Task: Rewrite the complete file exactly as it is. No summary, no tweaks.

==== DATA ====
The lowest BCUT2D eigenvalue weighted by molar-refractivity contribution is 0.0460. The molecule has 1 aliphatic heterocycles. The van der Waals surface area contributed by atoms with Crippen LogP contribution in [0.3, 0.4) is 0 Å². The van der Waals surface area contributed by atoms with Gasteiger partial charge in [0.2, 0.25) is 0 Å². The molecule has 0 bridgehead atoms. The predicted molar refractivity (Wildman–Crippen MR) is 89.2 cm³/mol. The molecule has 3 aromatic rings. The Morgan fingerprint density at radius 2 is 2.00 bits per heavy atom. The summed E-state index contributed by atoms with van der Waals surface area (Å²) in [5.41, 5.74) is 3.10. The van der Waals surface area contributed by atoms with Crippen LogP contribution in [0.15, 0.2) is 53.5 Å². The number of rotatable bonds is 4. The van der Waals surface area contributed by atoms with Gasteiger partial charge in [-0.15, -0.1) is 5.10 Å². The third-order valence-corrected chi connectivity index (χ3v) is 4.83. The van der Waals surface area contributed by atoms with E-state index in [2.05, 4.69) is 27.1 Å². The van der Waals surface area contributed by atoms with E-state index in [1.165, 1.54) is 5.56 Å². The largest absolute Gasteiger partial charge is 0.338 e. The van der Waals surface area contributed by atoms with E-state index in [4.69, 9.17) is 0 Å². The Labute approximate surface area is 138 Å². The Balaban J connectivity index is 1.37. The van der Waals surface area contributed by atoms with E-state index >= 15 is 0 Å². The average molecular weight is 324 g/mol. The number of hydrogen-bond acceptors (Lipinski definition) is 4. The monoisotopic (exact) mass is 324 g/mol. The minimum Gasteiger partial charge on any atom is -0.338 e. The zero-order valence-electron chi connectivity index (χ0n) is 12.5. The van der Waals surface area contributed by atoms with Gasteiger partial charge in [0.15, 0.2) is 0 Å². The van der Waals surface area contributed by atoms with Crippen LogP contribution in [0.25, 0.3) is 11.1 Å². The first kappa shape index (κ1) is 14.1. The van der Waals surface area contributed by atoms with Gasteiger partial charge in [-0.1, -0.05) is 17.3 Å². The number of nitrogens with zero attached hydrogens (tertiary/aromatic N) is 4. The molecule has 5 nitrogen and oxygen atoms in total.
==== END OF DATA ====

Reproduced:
The lowest BCUT2D eigenvalue weighted by molar-refractivity contribution is 0.0460. The molecule has 1 aliphatic heterocycles. The van der Waals surface area contributed by atoms with Crippen LogP contribution in [0.3, 0.4) is 0 Å². The van der Waals surface area contributed by atoms with Gasteiger partial charge in [0.2, 0.25) is 0 Å². The molecule has 0 bridgehead atoms. The predicted molar refractivity (Wildman–Crippen MR) is 89.2 cm³/mol. The molecule has 3 aromatic rings. The Morgan fingerprint density at radius 2 is 2.00 bits per heavy atom. The summed E-state index contributed by atoms with van der Waals surface area (Å²) in [5.41, 5.74) is 3.10. The van der Waals surface area contributed by atoms with Crippen LogP contribution in [0.15, 0.2) is 53.5 Å². The number of rotatable bonds is 4. The van der Waals surface area contributed by atoms with Gasteiger partial charge in [-0.15, -0.1) is 5.10 Å². The third-order valence-corrected chi connectivity index (χ3v) is 4.83. The van der Waals surface area contributed by atoms with E-state index in [2.05, 4.69) is 27.1 Å². The van der Waals surface area contributed by atoms with E-state index in [1.165, 1.54) is 5.56 Å². The largest absolute Gasteiger partial charge is 0.338 e. The van der Waals surface area contributed by atoms with E-state index in [4.69, 9.17) is 0 Å². The Labute approximate surface area is 138 Å². The Balaban J connectivity index is 1.37. The van der Waals surface area contributed by atoms with E-state index >= 15 is 0 Å². The average molecular weight is 324 g/mol. The number of hydrogen-bond acceptors (Lipinski definition) is 4. The monoisotopic (exact) mass is 324 g/mol. The minimum Gasteiger partial charge on any atom is -0.338 e. The zero-order valence-electron chi connectivity index (χ0n) is 12.5. The van der Waals surface area contributed by atoms with Gasteiger partial charge in [0.15, 0.2) is 0 Å². The van der Waals surface area contributed by atoms with Crippen LogP contribution in [0.25, 0.3) is 11.1 Å². The first kappa shape index (κ1) is 14.1. The van der Waals surface area contributed by atoms with Gasteiger partial charge in [-0.1, -0.05) is 17.3 Å². The number of nitrogens with zero attached hydrogens (tertiary/aromatic N) is 4. The molecule has 5 nitrogen and oxygen atoms in total.